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    JUAN GRIS (Spanish 1887 - 1927)
    Harlequin, circa 1917 - 1918
    Bronze, unique casting, 1/1
    25 x 11 x 6in.
    Signed and numbered under base, Juan Gris / No. 1

    Probably in the artist's collection;
    Private Collection, Paris;
    Property of a Gentleman

    Daniel-Henry Kahnweiler, Juan Gris: His Life and Work, trans. Douglas Cooper (London, 1947), p. 108;
    James Thrall Soby, Juan Gris, exh. cat. (Museum of Modern Art, New York, 1958), pp. 72-73, 76;
    Juan Antonio Gaya-Nuño, Juan Gris, trans. Kenneth Lyons (Boston, 1975), pp. 135, 138;
    Gary Tinterow, ed., Juan Gris [1887-1927], exh. cat. (Salas Pablo Ruiz Picasso, Madrid, 1985), pp. 84, 428-29;

    This sculpture is an exciting, important new addition to Gris's oeuvre. Known almost exclusively for his masterful Cubist paintings, Juan Gris produced very few sculptural works. In fact, prior to the resurfacing of the present work, Gris was believed to have executed only one sculpture (Harlequin, 1917, carved and painted plaster, Philadelphia Museum of Art) and a few small theatrical objects in 1923. Harlequin is all the more rare because it is a unique bronze casting.

    belongs to an important period in Gris's career, as he assumed a leading role in Cubism and forged significant relationships with fellow avant-garde artists in France during the First World War. The Cubist approach to sculpture, as with painting, sought to liberate art from the Renaissance constraints of naturalistic perspective. Such revolutionary principles are clearly at work in Harlequin, as Gris renders geometicized forms from multiple perspectives and plays with the concepts of positive and negative space.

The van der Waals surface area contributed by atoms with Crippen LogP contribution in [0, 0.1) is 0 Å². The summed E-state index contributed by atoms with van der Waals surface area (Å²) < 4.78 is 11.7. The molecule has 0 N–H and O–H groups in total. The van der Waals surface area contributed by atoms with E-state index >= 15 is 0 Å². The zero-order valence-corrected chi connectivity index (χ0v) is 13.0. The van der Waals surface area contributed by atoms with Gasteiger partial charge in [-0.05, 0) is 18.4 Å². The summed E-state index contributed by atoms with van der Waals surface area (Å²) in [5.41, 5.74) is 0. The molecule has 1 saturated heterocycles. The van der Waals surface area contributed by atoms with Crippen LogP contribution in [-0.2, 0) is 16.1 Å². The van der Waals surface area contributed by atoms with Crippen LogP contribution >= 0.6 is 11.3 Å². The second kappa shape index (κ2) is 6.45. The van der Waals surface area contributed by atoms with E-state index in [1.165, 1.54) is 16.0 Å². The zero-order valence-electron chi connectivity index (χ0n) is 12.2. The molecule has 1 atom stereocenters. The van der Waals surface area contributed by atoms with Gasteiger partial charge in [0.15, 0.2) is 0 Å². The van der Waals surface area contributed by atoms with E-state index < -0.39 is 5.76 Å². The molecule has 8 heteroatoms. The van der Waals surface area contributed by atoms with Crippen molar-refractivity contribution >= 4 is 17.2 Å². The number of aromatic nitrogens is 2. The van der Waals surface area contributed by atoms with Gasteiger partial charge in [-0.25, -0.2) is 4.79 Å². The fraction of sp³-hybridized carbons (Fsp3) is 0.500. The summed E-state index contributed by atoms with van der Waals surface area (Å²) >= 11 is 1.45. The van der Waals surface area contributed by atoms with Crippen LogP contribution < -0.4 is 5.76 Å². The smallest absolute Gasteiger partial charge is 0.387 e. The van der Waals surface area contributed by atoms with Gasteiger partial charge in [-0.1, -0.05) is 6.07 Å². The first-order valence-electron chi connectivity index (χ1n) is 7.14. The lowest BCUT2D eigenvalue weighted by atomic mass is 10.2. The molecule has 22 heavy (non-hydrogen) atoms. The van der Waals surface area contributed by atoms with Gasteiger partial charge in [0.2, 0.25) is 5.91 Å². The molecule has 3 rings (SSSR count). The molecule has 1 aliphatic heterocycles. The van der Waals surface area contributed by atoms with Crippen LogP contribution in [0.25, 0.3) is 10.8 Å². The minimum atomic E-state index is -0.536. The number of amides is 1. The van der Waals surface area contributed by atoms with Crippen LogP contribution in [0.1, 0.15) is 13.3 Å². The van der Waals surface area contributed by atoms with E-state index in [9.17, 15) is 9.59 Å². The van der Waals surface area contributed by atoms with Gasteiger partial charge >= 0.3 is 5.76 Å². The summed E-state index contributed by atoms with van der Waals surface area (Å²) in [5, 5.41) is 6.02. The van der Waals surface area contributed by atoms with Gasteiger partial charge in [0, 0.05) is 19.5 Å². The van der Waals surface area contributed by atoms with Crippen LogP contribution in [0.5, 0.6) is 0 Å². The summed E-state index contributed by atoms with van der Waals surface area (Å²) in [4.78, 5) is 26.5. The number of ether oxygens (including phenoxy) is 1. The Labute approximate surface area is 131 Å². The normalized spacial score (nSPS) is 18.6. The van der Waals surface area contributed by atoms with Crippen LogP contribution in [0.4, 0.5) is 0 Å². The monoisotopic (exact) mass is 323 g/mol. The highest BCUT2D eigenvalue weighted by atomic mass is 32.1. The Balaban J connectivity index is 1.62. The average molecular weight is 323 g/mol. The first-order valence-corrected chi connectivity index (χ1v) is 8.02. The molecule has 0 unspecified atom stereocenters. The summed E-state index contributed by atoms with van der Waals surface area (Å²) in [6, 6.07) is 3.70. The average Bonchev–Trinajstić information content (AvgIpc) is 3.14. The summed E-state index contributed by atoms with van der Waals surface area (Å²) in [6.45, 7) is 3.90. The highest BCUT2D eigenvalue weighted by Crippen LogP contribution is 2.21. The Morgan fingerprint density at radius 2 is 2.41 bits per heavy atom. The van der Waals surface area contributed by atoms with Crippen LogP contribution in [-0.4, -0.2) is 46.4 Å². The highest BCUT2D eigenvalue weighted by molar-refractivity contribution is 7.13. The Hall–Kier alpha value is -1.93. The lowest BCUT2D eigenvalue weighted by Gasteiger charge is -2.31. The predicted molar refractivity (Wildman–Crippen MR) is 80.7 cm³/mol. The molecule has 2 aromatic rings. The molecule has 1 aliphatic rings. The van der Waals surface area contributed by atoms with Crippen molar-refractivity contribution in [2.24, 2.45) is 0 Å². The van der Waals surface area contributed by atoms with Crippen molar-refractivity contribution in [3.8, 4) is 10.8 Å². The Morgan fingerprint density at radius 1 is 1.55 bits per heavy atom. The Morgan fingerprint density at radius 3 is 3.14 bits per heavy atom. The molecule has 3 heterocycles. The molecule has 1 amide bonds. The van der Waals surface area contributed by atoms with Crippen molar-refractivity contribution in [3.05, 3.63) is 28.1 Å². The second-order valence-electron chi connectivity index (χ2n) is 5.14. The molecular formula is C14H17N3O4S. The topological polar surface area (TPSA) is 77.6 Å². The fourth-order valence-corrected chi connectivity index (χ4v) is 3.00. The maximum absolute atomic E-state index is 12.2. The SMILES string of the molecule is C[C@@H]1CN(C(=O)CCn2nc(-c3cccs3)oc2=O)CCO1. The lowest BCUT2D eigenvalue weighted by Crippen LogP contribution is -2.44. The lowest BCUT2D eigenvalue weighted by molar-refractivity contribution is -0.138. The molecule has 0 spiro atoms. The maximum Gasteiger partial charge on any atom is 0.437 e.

The present work is remarkably similar to the composition of the Harlequin in the Philadelphia Museum of Art, which is made of carved and painted plaster and also dates to 1917. This was a significant and inventive period in the artist's career. In 1916, Gris became very close with the pioneering sculptor, Jacques Lipchitz, with whom he spent much time in the provincial town of Beaulieu in 1917-18. Lipchitz certainly provided the impetus for Gris's sculptural creations during this period and actually assisted Gris in creating the armature for the Philadelphia Harlequin (see Soby in Literature above).

    More information about JUAN GRIS, also known as Gris, Juan, Gris, Joan, Gris, Juan-José Victoriano González, Juan Gris.

    Condition Report*: Condition report available upon request.
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    Auction Info

    Auction Dates
    November, 2006
    9th-10th Thursday-Friday
    Bids + Registered Phone Bidders: 2
    Lot Tracking Activity: N/A
    Page Views: 12,063

    Buyer's Premium per Lot:
    19.5% of the successful bid (minimum $9) per lot.

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